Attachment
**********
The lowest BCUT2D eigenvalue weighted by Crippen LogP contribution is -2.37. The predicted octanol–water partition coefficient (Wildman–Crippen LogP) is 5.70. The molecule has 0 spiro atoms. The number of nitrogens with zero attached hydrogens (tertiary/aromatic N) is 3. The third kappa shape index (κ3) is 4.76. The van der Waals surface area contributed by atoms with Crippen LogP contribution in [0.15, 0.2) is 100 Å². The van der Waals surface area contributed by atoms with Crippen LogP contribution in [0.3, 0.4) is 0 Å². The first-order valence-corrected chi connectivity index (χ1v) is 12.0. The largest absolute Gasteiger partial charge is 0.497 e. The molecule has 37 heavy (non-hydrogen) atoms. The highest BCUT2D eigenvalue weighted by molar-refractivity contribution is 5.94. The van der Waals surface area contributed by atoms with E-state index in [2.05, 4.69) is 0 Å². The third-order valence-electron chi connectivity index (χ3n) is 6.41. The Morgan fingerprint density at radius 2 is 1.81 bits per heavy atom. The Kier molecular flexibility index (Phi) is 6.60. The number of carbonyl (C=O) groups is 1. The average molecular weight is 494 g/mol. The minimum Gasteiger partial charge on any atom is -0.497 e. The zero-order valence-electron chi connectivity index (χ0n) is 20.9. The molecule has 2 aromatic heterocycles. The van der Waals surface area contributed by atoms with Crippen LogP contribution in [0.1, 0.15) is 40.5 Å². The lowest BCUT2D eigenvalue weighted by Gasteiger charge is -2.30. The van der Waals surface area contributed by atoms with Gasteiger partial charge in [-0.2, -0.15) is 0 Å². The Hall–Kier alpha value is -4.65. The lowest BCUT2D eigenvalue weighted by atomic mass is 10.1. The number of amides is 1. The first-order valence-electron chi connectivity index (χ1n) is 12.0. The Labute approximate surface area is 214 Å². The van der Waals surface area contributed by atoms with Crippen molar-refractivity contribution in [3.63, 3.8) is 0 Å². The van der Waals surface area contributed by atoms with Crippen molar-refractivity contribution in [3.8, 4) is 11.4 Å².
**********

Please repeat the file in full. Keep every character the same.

The lowest BCUT2D eigenvalue weighted by Crippen LogP contribution is -2.37. The predicted octanol–water partition coefficient (Wildman–Crippen LogP) is 5.70. The molecule has 0 spiro atoms. The number of nitrogens with zero attached hydrogens (tertiary/aromatic N) is 3. The third kappa shape index (κ3) is 4.76. The van der Waals surface area contributed by atoms with Crippen LogP contribution in [0.15, 0.2) is 100 Å². The van der Waals surface area contributed by atoms with Crippen LogP contribution in [0.3, 0.4) is 0 Å². The first-order valence-corrected chi connectivity index (χ1v) is 12.0. The largest absolute Gasteiger partial charge is 0.497 e. The molecule has 37 heavy (non-hydrogen) atoms. The highest BCUT2D eigenvalue weighted by molar-refractivity contribution is 5.94. The van der Waals surface area contributed by atoms with E-state index in [2.05, 4.69) is 0 Å². The third-order valence-electron chi connectivity index (χ3n) is 6.41. The Morgan fingerprint density at radius 2 is 1.81 bits per heavy atom. The Kier molecular flexibility index (Phi) is 6.60. The number of carbonyl (C=O) groups is 1. The average molecular weight is 494 g/mol. The minimum Gasteiger partial charge on any atom is -0.497 e. The zero-order valence-electron chi connectivity index (χ0n) is 20.9. The molecule has 2 aromatic heterocycles. The van der Waals surface area contributed by atoms with Crippen LogP contribution in [0.1, 0.15) is 40.5 Å². The lowest BCUT2D eigenvalue weighted by Gasteiger charge is -2.30. The van der Waals surface area contributed by atoms with Gasteiger partial charge in [-0.2, -0.15) is 0 Å². The Hall–Kier alpha value is -4.65. The lowest BCUT2D eigenvalue weighted by atomic mass is 10.1. The number of amides is 1. The first-order valence-electron chi connectivity index (χ1n) is 12.0. The Labute approximate surface area is 214 Å². The van der Waals surface area contributed by atoms with Crippen molar-refractivity contribution in [3.63, 3.8) is 0 Å². The van der Waals surface area contributed by atoms with Crippen molar-refractivity contribution in [3.8, 4) is 11.4 Å².